PT Inti Indorayon Utama eucalyptus plantation conflict, Sumatra, Indonesia

Description

Oil palm is today the fastest growing monoculture in the tropics. Indonesia is the world's largest producer. The country has witnessed a massive conversion of customary (adat) land to oil palm (and fast-wood) plantations. Between 1967 and 2007, oil palm monocultures have increased about 50 times and the government is planning to expand the area under plantation.

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Basic Data
NamePT Inti Indorayon Utama eucalyptus plantation conflict, Sumatra, Indonesia
CountryIndonesia
ProvinceSumatra
SiteVillages of Sugapa and of Gonting Silogomon, Lake Toba region, North province
Accuracy of LocationHIGH local level
Source of Conflict
Type of Conflict (1st level)Biomass and Land Conflicts (Forests, Agriculture and Livestock Management)
Type of Conflict (2nd level)Land acquisition conflicts
Plantation conflicts (incl. Pulp
Specific CommoditiesEucalyptus
Acacia
Palm oil
Timber
Pine
Project Details and Actors
Project Area (in hectares)41,000
Type of PopulationRural
Potential Affected PopulationSome 300,000 people are thought to have been affected by the mill and the plantations that feed it.
Start Date1987
Company Names or State EnterprisesPT Inti Indorayon Utama (IIU) from Indonesia
Relevant government actorsMinister of Home Affairs
Environmental justice organisations and other supportersSeveral NGOs, church organizations and university students groups were involved in the conflict over the pulpmill.
The Conflict and the Mobilization
Intensity of Conflict (at highest level)HIGH (widespread, mass mobilization, violence, arrests, etc...)
When did the mobilization beginIn REACTION to the implementation (during construction or operation)
Groups MobilizingFarmers
Indigenous groups or traditional communities
Neighbours/citizens/communities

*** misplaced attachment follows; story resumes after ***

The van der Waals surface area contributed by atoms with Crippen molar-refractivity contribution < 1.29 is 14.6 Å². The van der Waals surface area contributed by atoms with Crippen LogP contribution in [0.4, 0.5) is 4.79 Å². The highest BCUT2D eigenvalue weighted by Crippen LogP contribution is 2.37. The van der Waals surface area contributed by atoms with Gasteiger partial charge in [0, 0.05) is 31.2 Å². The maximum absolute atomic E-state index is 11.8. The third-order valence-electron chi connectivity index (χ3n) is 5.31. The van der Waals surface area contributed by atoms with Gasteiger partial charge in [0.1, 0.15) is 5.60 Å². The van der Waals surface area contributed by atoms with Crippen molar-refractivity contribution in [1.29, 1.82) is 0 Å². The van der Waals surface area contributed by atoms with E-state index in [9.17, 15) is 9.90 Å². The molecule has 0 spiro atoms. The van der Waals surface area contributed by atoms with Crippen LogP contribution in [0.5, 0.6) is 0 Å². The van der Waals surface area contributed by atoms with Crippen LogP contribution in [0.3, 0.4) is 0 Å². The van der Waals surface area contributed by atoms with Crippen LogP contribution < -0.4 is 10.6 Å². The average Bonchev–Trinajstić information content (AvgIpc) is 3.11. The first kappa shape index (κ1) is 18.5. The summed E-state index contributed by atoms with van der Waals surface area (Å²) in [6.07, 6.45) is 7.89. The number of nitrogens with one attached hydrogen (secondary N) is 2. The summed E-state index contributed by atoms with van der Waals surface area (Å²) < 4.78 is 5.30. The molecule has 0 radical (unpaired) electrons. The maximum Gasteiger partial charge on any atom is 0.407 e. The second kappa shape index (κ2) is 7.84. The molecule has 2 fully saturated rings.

Women
Batak people
Forms of MobilizationStreet protest/marches
Property damage/arson
Protesters ripped up thousands of eucalyptus seedlings planted on customary land.
Impacts
Environmental ImpactsPotential: Deforestation and loss of vegetation cover
Socio-economic ImpactsVisible: Loss of traditional knowledge/practices/cultures, Social problems (alcoholism, prostitution, etc..), Specific impacts on women, Land dispossession
Potential: Loss of livelihood
Outcome
Project StatusIn operation
Pathways for conflict outcome / responseCorruption
Criminalization of activists
Court decision (failure for environmental justice)
Repression
Do you consider this as a success?Not Sure
Why? Explain briefly.Very significant movement against industrial tree monocultures. Unfortunately little concrete successes.
Sources and Materials
References

Human Rights Watch (HRW), 2003. Without remedy: human rights abuse and Indonesia’s pulp and paper industry. New York: HRW.
[click to view]

Down to Earth (DtE), 1999. Violence escalates at Indorayon pulp plant. Newsletter, 41.
[click to view]

Carrere, R., and L. Lohmann, 1996. Pulping the South: industrial tree plantations and the global paper economy. London: Zed Books.

Meta Information
ContributorJ.-F. Gerber
Last update17/06/2014
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